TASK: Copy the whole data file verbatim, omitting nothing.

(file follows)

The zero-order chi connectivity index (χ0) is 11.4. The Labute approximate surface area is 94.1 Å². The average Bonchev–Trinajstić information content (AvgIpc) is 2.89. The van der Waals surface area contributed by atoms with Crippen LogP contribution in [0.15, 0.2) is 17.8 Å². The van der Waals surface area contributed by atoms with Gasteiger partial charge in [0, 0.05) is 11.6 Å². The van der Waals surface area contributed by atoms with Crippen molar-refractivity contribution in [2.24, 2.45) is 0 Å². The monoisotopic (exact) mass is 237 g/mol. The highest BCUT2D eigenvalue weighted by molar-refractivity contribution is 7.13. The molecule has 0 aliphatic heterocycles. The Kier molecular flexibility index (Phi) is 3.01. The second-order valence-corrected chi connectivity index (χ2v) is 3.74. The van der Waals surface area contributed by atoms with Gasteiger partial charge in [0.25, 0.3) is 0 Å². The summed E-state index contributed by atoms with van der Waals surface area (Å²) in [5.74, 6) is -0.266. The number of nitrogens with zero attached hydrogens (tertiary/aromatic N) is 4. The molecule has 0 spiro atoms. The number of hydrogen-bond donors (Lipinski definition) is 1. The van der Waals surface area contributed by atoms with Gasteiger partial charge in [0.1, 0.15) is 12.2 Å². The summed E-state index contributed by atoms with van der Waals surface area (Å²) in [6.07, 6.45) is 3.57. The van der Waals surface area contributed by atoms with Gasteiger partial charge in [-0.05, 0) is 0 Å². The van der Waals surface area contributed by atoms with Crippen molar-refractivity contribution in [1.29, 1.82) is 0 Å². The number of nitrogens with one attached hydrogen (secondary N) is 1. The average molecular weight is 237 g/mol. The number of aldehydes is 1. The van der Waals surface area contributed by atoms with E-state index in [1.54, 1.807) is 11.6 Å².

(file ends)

The zero-order chi connectivity index (χ0) is 11.4. The Labute approximate surface area is 94.1 Å². The average Bonchev–Trinajstić information content (AvgIpc) is 2.89. The van der Waals surface area contributed by atoms with Crippen LogP contribution in [0.15, 0.2) is 17.8 Å². The van der Waals surface area contributed by atoms with Gasteiger partial charge in [0, 0.05) is 11.6 Å². The van der Waals surface area contributed by atoms with Crippen molar-refractivity contribution in [2.24, 2.45) is 0 Å². The monoisotopic (exact) mass is 237 g/mol. The highest BCUT2D eigenvalue weighted by molar-refractivity contribution is 7.13. The molecule has 0 aliphatic heterocycles. The Kier molecular flexibility index (Phi) is 3.01. The second-order valence-corrected chi connectivity index (χ2v) is 3.74. The van der Waals surface area contributed by atoms with Gasteiger partial charge in [0.25, 0.3) is 0 Å². The summed E-state index contributed by atoms with van der Waals surface area (Å²) in [5.74, 6) is -0.266. The number of nitrogens with zero attached hydrogens (tertiary/aromatic N) is 4. The molecule has 0 spiro atoms. The number of hydrogen-bond donors (Lipinski definition) is 1. The van der Waals surface area contributed by atoms with Gasteiger partial charge in [0.1, 0.15) is 12.2 Å². The summed E-state index contributed by atoms with van der Waals surface area (Å²) in [6.07, 6.45) is 3.57. The van der Waals surface area contributed by atoms with Gasteiger partial charge in [-0.05, 0) is 0 Å². The van der Waals surface area contributed by atoms with Crippen molar-refractivity contribution in [1.29, 1.82) is 0 Å². The number of nitrogens with one attached hydrogen (secondary N) is 1. The average molecular weight is 237 g/mol. The number of aldehydes is 1. The van der Waals surface area contributed by atoms with E-state index in [1.54, 1.807) is 11.6 Å².